Director calls it ‘original’ in forest of sequels
with an aptitude for science.
Her belief in the futuristic land leads her on a journey to Frank Walker (George Clooney), a former boy genius once enticed by the promise of Tomorrowland but now exiled and bitter.
“I loved how optimistic it was,” Clooney says in an interview.
“I loved the idea that it looked at the world saying ‘the future is not what you see when you turn on the television and you get depressed and you’re inundated with it’. It doesn’t have to end that way.”
Not that the movie doesn’t touch on the real world cynicism that manymay feel when presented with an upbeat, Disney-fied view of a perfect world that can be achieved through the power of belief and imagination.
“You have to acknowledge the elephant in the room,” says director and co-writer Brad Bird, who called the film’s cynical moments “an unbilled character”, specifically harnessed through Clooney’s character.
Made for an estimated $190 million, according to BoxOfficeMojo.com, the Walt Disney Co family film is inspired by the Tomorrowland attraction at Disney theme parks, celebrating scientific achievements. It pays homage to Disney’s own visions and harkens to 1960s and 1980s ideals of the future, with jet packs and teleporting. But the film argues against putting all hope into just one visionary. Instead, it exalts the idea of coming together.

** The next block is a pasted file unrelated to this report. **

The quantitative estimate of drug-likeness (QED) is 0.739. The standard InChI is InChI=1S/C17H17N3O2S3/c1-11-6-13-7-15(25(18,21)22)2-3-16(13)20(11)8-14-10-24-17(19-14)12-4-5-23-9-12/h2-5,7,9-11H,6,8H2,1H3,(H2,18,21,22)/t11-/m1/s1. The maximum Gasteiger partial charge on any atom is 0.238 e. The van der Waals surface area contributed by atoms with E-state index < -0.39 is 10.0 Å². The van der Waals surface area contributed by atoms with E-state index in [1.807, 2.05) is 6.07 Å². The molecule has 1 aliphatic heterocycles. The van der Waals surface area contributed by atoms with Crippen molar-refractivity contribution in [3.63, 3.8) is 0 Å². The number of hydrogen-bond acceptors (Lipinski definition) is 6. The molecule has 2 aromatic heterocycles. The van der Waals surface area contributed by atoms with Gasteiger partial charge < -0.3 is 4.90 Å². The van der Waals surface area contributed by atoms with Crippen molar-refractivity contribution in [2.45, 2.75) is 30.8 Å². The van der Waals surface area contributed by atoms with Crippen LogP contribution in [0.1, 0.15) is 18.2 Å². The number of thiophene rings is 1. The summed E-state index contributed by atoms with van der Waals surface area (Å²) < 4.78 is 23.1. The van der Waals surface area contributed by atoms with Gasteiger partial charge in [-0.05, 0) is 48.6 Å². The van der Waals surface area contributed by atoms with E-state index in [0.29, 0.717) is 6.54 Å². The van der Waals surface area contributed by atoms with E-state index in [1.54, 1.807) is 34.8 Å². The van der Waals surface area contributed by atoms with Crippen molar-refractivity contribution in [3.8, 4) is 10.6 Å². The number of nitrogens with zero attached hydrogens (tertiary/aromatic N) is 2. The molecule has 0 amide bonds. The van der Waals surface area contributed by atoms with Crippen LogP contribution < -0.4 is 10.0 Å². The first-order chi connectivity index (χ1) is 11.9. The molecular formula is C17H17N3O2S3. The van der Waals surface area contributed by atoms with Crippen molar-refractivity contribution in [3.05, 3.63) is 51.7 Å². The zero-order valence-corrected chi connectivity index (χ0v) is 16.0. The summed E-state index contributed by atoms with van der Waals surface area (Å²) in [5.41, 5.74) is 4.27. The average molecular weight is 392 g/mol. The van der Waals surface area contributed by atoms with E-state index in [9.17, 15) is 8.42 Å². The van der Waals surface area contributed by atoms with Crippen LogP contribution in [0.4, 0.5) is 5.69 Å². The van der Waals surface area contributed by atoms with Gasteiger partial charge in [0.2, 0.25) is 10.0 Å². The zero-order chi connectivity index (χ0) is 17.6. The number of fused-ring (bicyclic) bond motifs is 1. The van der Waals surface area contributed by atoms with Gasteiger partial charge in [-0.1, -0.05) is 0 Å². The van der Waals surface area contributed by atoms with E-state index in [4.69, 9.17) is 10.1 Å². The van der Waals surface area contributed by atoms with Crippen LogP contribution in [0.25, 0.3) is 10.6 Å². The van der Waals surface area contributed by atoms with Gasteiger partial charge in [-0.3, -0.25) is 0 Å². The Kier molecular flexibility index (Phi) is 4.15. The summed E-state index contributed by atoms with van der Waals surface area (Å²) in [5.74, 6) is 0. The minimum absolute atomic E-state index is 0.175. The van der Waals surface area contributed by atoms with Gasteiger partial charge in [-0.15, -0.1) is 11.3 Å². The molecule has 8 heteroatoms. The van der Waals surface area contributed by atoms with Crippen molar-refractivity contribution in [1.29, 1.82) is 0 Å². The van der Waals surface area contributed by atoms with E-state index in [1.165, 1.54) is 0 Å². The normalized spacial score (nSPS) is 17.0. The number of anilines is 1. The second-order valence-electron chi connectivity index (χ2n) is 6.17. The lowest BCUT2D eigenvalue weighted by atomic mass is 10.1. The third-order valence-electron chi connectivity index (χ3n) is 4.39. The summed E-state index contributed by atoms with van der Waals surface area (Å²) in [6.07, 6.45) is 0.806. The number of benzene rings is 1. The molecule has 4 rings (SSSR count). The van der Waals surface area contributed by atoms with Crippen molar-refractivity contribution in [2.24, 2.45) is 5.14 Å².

“It is dangerous to put all of your faith in (one) idea or those people, but it’s really good to embrace all of the good you can get out of it,” Clooney says.
Sandwiched between bigbudget franchise films such as Jurassic World this summer, Bird says Tomorrowland is “an original in a forest of sequels”.